With the odd ones discarded, Intensive course he naturally turns to the cool kids. Jeff Mitchell, the Harvard-bound wrestler with a crush on Kelly, is suspicious for a minute before we’re reminded that he has no real motive to hurt Brian. With that in mind, Kelly finds out who the culprit really is here. After Nathan is brutally stabbed and left for dead with Isabel’s hunting knife, this is after she learned the identity of the attacker, Kelly takes the perpetrator out into the open. There, on the lakeshore where everyone was once frantically searching for Brian on that terrible night, Kelly confronts the culprit.
Because if it fell on his chest, the blade would go right through him.
There is a hint of the sinister in Intensive course, although the author does not follow through. Mysticism and tokenism regarding Isabel already border on the atrocious. However, it is Isabel’s legendary story that partly inspired the crime. As Kelly suspected, Paula is the one who comes to meet her on the shore. She may have tried to silence Nathan, but Brian was a total accident. Like Isabel, Paula knew about the legend of Deep Creek Lake lovers beforehand, so she attended Porter’s SAT course and convinced Brian to come. In a dark twist, introduced in the prologue, Paula backed out of her own suicide pact with Brian once they were at the lake. Brian, in an attempt to scare Paula immediately after hearing Isabel’s version of the myth, took his girlfriend to the rowboat. In fact, Paula changed her mind about dying with her lover. Unfortunately, Brian slipped and drowned.
Brian’s death was an accident; he was not killed. But Paula was worried that no one would believe her, or she was afraid that everyone would ostracize her. Despite three accounts of attempted murder from her (Nathan and Kelly, along with Mr. Porter, who got away with a broken leg), Miss Schultz was sent to a mental institution instead of prison. The sequel Crash landingpublished in 1996 but set just over a year after the events of Intensive course, takes place at a mountain resort near Deep Creek Lake. And as Kelly continues to mourn Brian, she finds herself embroiled in another murder. This time, however, she is the main suspect.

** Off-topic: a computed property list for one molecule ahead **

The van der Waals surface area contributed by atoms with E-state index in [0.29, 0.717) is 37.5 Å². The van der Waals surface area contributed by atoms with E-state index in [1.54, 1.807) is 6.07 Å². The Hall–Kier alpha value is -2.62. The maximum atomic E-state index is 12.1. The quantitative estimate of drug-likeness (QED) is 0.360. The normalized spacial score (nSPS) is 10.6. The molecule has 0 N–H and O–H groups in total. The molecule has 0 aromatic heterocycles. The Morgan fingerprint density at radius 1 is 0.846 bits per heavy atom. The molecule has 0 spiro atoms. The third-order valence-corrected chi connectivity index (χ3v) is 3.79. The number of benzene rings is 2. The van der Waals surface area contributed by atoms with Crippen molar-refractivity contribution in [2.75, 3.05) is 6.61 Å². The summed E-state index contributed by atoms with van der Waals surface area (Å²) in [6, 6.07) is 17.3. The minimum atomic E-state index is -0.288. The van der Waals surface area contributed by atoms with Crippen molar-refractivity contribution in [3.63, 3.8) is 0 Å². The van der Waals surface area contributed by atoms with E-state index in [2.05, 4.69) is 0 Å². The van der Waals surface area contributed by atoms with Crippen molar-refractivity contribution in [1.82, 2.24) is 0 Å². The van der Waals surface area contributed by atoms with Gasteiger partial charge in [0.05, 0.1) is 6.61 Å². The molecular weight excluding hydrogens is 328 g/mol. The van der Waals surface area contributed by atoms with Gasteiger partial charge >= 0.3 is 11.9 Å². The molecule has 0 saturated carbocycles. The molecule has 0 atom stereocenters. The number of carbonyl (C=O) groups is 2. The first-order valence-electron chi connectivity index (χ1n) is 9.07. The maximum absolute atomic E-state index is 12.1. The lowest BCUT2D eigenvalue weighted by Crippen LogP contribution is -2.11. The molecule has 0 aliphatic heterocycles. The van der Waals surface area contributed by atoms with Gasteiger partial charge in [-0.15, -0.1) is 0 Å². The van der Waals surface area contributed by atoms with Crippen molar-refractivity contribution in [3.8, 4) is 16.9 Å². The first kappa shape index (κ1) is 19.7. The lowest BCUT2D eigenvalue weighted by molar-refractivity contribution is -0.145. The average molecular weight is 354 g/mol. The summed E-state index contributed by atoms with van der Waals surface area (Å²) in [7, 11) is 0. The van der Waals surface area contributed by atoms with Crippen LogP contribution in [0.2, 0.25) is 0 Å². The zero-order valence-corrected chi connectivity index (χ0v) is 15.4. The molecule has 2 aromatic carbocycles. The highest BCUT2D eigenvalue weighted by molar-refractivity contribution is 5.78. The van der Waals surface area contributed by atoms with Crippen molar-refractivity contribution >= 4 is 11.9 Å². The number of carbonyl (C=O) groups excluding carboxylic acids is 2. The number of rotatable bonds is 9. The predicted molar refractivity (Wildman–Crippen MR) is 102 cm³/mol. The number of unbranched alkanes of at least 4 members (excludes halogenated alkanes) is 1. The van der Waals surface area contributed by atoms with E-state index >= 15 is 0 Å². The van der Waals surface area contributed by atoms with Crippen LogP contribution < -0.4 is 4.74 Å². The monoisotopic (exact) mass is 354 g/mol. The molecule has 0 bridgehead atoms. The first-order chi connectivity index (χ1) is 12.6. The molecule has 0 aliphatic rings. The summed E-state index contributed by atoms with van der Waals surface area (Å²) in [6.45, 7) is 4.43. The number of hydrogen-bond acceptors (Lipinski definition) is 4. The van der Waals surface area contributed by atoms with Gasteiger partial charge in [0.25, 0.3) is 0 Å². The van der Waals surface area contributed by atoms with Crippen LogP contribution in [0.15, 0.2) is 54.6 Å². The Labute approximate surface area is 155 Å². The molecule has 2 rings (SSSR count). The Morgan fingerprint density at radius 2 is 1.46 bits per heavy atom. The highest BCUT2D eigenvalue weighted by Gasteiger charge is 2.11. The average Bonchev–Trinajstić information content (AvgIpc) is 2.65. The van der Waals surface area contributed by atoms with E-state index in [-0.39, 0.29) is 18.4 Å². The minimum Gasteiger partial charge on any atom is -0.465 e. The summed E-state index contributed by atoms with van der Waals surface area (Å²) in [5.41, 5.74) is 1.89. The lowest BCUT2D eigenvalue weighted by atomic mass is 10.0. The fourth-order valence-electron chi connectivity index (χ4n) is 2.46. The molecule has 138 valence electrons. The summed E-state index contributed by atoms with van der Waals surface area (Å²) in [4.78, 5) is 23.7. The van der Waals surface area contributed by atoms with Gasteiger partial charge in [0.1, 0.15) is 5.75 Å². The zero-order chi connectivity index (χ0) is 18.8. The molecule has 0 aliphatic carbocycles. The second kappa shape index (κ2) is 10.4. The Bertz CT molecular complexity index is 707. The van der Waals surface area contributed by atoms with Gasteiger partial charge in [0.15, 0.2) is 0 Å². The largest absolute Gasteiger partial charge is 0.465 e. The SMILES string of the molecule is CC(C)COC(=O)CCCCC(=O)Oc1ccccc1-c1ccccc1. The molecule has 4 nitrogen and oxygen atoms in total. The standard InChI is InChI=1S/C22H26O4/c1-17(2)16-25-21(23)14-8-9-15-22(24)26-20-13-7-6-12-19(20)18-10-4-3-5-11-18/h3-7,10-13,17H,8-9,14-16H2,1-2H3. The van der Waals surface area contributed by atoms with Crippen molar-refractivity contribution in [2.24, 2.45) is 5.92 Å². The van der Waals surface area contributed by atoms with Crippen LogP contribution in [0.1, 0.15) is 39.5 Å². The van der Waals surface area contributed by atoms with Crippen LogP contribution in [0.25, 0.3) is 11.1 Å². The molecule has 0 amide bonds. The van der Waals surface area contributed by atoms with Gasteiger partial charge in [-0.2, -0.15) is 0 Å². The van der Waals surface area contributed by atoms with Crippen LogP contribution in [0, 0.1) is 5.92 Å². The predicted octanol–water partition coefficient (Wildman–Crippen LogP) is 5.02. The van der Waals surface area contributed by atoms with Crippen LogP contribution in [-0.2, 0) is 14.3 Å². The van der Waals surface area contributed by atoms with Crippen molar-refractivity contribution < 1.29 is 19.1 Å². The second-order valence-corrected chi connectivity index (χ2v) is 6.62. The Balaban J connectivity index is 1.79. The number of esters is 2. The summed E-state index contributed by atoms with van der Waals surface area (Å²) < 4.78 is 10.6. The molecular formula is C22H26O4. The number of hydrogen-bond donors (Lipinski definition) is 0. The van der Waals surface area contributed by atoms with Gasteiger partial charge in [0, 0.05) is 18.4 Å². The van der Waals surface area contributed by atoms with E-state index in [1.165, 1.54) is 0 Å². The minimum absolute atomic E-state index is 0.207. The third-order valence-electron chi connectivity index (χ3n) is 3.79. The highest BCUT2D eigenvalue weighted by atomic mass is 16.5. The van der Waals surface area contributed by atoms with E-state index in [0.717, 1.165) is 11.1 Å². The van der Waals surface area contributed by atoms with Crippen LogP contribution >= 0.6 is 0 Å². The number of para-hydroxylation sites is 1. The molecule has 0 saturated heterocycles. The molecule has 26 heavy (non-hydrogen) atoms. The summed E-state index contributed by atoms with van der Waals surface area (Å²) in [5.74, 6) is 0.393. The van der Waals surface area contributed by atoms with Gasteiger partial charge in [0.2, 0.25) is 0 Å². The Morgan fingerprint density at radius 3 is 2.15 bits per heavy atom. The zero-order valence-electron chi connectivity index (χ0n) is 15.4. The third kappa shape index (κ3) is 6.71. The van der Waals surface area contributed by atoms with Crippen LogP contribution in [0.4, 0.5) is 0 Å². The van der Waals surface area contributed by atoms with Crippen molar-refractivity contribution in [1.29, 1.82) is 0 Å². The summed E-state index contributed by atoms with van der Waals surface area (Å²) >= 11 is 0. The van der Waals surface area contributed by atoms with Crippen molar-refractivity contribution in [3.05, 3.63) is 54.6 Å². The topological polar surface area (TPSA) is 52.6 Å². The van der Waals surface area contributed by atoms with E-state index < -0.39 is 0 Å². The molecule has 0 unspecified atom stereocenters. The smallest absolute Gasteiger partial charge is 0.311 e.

The mystery of the sequel begins with the death of Paula during a rather wintry spring break. She secretly escaped from the institution to visit the place where Brian died and make peace with everyone she hurt. However, after Kelly forgives her, Paula is found dead from a knife wound. Kelly eventually becomes the number one suspect as part of the local police’s plan to lure out the real killer. While the ruse doesn’t work exactly as intended, Kelly gets to the bottom of not only Paula’s murder, but also another crime under investigation.
Kelly turned her head to see the snowmobile slide recklessly through an opening in the trees and then race directly toward her.
Crash landing panders to the prevailing PSA culture of the decade. First there’s Nathan’s binge drinking, and then there’s Kelly’s eating disorder. Neither issue is 100% resolved by the end, so at least Davidson isn’t setting unrealistic expectations. Finally there is the other crime coinciding with the death of Paula; a fellow student named Will has been running guns up and down the East Coast. If Paula hadn’t discovered one of Will’s gun caches, she might have lived a lot longer. The undercover cop tracking Will’s undercover activities and protecting Kelly, a 21-year-old named Troy, suspects drugs rather than illegal weapons. Regardless, this story was one of many in the ’90s that hoped to educate youth about drugs, gangs, and guns.
Intensive course sells itself as an Agatha Christie-esque story for younger audiences, but it’s more like the breakfast club if that movie had been a teen mystery set in low flames. Crash landingon the other hand, it feels like a 21 Jump Street episode; It ends up being what can best be described as an after-school thriller. In the first book not much happens, while in the second maybe too much happens. However, for better pacing and a less predictable plot, the sequel is the better of these two. deep cove lake stories.
There was a time when the young adult section of bookstores was full of terror and suspense. These books were easily identified by their bold fonts and striking cover. This remarkable subgenre of YA fiction thrived in the 1980s, peaked in the 1990s, and finally came to an end in the early 2000s. NOW horror of this kind is indeed a thing of the past, but the stories live on in buried in a book. This recurring column reflects on the nostalgic novels that still haunt readers decades later.